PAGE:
1. Knowing and liking yourself

  • Some social scientists suggest that the initial step toward intimacy with others is getting to know and like yourself. By coming to know and value yourself, you identify your innermost feelings and needs and develop the security to share them with others.

2. Trusting and caring

  • Two of the most important components of an intimate relationship are trust and caring. When trust exists, partners feel secure that disclosing intimate feelings will not lead to ridicule, rejection, or other harm. Research shows that trust builds gradually as people come to see the other person has made a sincere investment in the relationship.
  • Caring is an emotional bond that allows intimacy to develop. When people care about each other, they seek to fulfill each other’s needs and interests.

Source: www.optionsforsexualhealth.org

Same-sex relationship

same-sex relationship is a potential form of relationship in The Sims series. Players have been able to create same-sex relationships since the original game, but the way the game has treated these relationships has changed over time. Currently, there are two pre-made same-sex couples in The Sims series. However, several other Sims are implied to be gay or lesbian in their biographies. If they are allowed to act with free will, or if story progression is enabled, they may pursue a same-sex relationship autonomously.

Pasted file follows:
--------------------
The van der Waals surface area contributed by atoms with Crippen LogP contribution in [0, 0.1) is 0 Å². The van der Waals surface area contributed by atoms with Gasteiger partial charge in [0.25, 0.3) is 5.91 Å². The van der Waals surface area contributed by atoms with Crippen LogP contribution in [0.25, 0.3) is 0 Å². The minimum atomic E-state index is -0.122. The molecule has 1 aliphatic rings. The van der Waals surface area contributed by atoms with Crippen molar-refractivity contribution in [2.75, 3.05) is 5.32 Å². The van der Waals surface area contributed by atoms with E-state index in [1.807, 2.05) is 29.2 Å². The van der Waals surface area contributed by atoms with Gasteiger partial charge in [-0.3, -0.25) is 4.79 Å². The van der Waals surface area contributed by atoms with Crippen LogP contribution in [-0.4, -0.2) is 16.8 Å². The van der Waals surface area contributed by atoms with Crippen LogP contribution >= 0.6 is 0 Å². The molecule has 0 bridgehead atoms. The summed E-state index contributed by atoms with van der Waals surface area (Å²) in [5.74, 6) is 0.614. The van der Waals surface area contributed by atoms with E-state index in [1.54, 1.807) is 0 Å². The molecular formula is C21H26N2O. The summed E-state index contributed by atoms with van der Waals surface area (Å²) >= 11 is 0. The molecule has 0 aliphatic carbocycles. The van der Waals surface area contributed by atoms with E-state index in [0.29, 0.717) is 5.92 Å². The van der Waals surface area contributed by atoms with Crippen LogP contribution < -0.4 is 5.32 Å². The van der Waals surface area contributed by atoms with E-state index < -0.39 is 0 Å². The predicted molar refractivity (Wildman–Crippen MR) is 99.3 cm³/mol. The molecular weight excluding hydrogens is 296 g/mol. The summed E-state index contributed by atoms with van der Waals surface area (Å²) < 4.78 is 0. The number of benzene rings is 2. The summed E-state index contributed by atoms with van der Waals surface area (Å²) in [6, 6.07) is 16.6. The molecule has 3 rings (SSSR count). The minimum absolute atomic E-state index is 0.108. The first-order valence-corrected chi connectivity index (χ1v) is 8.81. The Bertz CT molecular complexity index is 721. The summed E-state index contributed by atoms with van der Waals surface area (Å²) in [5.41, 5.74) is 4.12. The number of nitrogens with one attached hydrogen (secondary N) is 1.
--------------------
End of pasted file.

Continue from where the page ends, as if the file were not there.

In The Sims series, every Sim is technically bisexual, as he/she can be directed to have a crush on, fall in love with, engage in romantic interactions and WooHoo with a Sim of either gender, provided they are of the appropriate age group(s).

In The Sims 2, while editing a Sim in SimPE, a preference scale for males and females, can be found.[n 1] This was carried forward into The Sims 3, but is not as accessible. When first played, most Sims either have a completely neutral preference or a slight preference for (or rarely against) one gender. A Sim’s preference scores gradually change as he/she interacts romantically with other Sims during gameplay. Therefore, a Sim’s gender preference is fluid rather than fixed.

The Sims 2: Nightlife introduced a system for chemistry between two Sims, which is present in all later expansion and stuff packs for The Sims 2. While gender plays no intrinsic role in the chemistry between two Sims, it is possible to mildly influence a Sim’s gender preference by choosing facial hair (only available to males) or make-up (available to both sexes, but very rarely worn by male pre-mades) as a turn-on or turn-off.

Read more sims.fandom.com

This Super Common Thing Happens When A Couple Stops Having Sex, According to Relationship Experts

If you haven’t had sex in a while, you’re likely experiencing this. But don’t worry, you and your partner are not alone. It happens. And it can be fixed.